Story by Chris Graham
Hurricane Isabel could drop as much as 15 inches of rain on the Greater Augusta County area on Thursday.
Double-digit rain totals are likely if the storm continues on its current track, Virginia state climatologist Patrick Michael told The Augusta Free Press on Monday.
“What we can expect in Augusta County out of this storm is a lot of rain and some wind,” Michael told the AFP.
That could actually end up being good news – if a foot or more of rain can be good news.
Michael said the heaviest of heavy winds associated with Isabel – which is expected to make landfall near the Virginia-North Carolina border early Thursday – will likely miss Western Virginia.
“We probably will see winds powerful enough to knock over some trees, but the major problem, again, will be with the rain,” Michael said.
Battening down the hatches
Gov. Mark Warner has already declared a state of emergency – and has directed state agencies to take “all reasonable actions necessary to protect the health and safety of Virginians from the potentially damaging effects of Hurricane Isabel.”
“Current forecasts predict that Hurricane Isabel could cause significant coastal and inland flooding, damaging winds and possible tornadoes throughout the Commonwealth,” Warner said at a Monday-afternoon news conference. “I have declared a state of emergency so that state resources will be available to respond anywhere in Virginia should the need arise.”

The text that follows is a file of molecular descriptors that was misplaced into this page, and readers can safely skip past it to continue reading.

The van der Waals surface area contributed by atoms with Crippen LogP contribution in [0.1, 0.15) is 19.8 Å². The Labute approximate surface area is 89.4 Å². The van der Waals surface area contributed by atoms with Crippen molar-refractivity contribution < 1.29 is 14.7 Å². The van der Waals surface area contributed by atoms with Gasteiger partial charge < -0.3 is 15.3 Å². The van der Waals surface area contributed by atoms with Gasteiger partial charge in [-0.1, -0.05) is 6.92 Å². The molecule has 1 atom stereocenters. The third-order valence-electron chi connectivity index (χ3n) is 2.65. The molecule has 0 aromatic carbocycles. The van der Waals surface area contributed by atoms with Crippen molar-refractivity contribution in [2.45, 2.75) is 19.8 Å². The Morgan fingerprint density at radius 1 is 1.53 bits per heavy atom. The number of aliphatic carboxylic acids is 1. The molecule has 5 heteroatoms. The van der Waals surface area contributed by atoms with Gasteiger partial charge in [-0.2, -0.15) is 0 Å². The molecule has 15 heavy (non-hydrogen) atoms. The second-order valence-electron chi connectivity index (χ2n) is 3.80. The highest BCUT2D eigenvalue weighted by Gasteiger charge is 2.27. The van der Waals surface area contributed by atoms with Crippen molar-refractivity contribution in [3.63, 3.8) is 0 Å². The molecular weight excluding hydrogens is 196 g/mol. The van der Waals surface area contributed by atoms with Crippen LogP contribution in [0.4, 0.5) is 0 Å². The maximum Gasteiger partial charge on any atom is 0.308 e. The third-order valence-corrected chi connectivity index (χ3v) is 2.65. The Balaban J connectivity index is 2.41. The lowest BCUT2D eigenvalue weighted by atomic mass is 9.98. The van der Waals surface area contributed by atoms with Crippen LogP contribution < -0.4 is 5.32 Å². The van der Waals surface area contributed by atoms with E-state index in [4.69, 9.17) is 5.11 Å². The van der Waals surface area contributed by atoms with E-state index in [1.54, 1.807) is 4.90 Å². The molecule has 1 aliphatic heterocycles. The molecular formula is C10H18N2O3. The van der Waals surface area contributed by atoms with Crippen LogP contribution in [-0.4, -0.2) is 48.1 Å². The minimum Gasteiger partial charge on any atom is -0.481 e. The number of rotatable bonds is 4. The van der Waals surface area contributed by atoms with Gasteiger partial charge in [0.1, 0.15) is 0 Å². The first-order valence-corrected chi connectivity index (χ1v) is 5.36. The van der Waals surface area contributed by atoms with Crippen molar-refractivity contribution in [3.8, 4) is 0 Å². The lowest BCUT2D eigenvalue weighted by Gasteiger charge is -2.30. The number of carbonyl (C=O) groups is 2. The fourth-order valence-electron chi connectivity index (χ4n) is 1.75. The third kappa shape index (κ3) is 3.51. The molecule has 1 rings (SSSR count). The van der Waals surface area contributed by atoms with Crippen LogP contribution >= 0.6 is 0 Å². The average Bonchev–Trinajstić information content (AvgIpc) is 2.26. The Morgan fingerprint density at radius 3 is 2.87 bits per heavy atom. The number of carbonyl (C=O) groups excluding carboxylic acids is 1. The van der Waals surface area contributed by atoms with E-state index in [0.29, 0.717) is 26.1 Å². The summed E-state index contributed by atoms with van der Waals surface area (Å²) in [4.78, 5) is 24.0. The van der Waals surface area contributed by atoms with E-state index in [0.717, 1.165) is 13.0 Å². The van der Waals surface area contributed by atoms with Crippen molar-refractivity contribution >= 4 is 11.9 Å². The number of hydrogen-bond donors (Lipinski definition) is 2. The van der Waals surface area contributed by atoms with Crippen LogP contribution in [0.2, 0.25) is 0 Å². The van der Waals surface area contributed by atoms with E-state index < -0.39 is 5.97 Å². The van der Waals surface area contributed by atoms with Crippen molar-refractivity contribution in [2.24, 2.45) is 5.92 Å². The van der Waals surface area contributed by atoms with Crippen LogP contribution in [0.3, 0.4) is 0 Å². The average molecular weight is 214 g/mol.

Local officials are doing their part to be on the ready.
“We’re getting all the key players together here in the city (Monday afternoon), and we’ll be meeting with regional leaders (today) to make sure we’re all on the same page as far as our ability to respond,” Waynesboro emergency-operations director Gary Critzer told the AFP on Monday.
“We’ve developed a plan of action and begun to mobilize the resources we have at our disposal,” Waynesboro city manager Doug Walker said late Monday.
“We’re expecting a significant rain event, and we want to be prepared as much as possible for what happens,” said Walker.
The most recent forecast models have the storm following the Virginia coast all the way up the Chesapeake Bay throughout the day on Thursday – with the storm reaching the Baltimore and Washington, D.C., area late Thursday.
The last major tropical system to impact on the Shenandoah Valley came through in 1996 – when the remnants on Hurricane Fran dumped more than 10 inches of rain and caused significant flooding in downtown Waynesboro and other parts of the Greater Augusta County region.
Michael said Fran does not compare to Isabel in terms of its strength.
“This is a much, much stronger storm than Fran,” Michael said.